AN-1792: The clinical trials for AN-1792 resulted from testing vaccines consisting of amyloid fragments that were injected into mice. The anticipated results were to induce an immune response. Antibodies were produced in the mice that attacked plaque buildup. One unexpected event occurred when the antibodies were able to migrate from the bloodstream to the brain. This was unusual because membranes form a blood-brain barrier that protects the brain.

Aducanumab: Biogen’s antibody drug, aducanumab, shows encouraging results in higher doses. The results of the clinical trial indicate amyloid clearance and the possibility of cognitive benefits. The company expects its larger trials to end next year.

About Alzheimer’s

Proteins are chain-like molecules that are encoded by genes. They fold into compact blobs and function as enzymes. Two rogue proteins are known to cause Alzheimer’s. When one of these proteins, amyloid beta, misfolds it causes plaque in the brain. The plaque becomes toxic to neurons.

The second rogue protein is tau. If tau misfolds then tangles form inside neurons leading to their death. It is possible for the misfolded tau proteins to spread to other neurons. As a person ages, the risk of misfolding increases.

Amyloid precursor protein, a mutation in a gene called APP, morphs into amyloid beta. People who have this mutation may develop Alzheimer’s earlier in life, possibly 40s or 50s. If siblings do not inherit the mutation they would be in the same risk category as the average population.  Additional information about Alzheimer’s is available here.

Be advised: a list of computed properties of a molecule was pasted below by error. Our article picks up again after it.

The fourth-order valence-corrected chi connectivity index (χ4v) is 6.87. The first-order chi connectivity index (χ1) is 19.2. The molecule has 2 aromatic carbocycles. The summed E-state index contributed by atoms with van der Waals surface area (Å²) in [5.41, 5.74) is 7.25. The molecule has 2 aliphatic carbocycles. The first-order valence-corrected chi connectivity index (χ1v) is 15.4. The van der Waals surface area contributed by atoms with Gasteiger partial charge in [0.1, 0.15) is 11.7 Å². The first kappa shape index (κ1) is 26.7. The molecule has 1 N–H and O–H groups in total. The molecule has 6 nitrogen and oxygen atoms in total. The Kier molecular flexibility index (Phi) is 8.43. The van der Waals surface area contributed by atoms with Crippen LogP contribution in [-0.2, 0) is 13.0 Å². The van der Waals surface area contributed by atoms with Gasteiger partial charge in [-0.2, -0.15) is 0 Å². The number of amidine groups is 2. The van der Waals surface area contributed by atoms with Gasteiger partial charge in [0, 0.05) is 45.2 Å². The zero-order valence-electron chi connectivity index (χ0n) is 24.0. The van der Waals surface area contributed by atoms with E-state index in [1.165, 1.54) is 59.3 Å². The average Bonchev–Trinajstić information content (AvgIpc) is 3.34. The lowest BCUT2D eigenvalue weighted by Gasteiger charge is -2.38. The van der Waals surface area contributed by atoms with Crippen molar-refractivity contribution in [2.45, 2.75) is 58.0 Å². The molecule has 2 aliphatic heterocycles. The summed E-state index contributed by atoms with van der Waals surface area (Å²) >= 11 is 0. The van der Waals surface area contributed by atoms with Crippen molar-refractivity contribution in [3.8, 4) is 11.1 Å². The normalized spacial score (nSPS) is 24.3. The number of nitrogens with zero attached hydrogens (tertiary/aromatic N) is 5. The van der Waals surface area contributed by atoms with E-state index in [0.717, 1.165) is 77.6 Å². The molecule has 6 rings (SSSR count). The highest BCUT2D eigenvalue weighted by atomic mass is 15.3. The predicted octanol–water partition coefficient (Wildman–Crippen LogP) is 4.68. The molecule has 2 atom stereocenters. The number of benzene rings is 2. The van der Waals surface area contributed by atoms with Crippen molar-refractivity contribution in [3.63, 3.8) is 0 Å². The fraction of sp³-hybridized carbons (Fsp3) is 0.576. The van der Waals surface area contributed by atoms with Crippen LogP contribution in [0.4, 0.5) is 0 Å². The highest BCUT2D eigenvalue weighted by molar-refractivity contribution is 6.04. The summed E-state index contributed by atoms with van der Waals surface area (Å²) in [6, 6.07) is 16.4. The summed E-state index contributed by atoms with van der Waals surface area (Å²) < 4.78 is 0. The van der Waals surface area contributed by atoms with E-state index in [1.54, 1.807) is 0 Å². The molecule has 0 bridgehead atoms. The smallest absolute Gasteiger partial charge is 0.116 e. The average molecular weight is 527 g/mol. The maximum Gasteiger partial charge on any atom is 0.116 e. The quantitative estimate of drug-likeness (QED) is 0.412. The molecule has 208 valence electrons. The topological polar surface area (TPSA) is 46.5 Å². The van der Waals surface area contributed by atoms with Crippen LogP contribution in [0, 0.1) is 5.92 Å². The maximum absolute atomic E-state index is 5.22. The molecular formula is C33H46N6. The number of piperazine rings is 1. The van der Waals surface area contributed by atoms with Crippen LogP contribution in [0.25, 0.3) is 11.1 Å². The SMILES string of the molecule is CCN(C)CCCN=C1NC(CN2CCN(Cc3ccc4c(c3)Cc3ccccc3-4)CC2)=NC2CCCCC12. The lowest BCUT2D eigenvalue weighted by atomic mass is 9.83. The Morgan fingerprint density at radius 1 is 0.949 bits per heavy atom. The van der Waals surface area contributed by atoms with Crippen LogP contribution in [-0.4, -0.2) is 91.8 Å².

Researchers Experienced a Setback with AN-1792

The initial test results looked promising when the researchers found a substantial reduction in amyloid plaque. But their enthusiasm was dampened when the MRIs revealed that about 6 percent of patients in the Phase II trial exhibited swelling in various parts of the brain. In Alzheimer’s patients, the brain can shrink as much as 20 percent due to neuron death. They stopped the trial.

A New Approach  

Aducanumab is categorized as one of the “passive” drugs. Passive drugs present huge problems because they require the drug to be administered regularly by IV. Nicoll said that in addition to the difficulty and high cost to administer, he cannot imagine how any health service could manage the massive number of patients who would need treatment. That would include those who show early signs of the disease or those who are at risk.

Therefore, the answer may be found in a single treatment that would generate an immune system response. Preventing amyloid plaque buildup through injection of antibodies would solve the problem of “microbleeds” in the brain.


Nicoll acknowledges that so far science has not been successful in preventing cognitive decline. Amyloid buildup can begin 15 years before symptoms appear.

However, there is much controversy about the risks and side-effects of vaccinating healthy people. The side-effects from the vaccine could occur in people who may never experience Alzheimer’s.

Nicoll is hopeful that the answers will materialize within the next few years.


Rose Duesterwald

Rose Duesterwald

Rose became acquainted with Patient Worthy after her husband was diagnosed with Acute Myeloid Leukemia four years ago. He was treated with a methylating agent While he was being treated with a hypomethylating agent, Rose researched investigational drugs being developed to treat relapsed/refractory AML.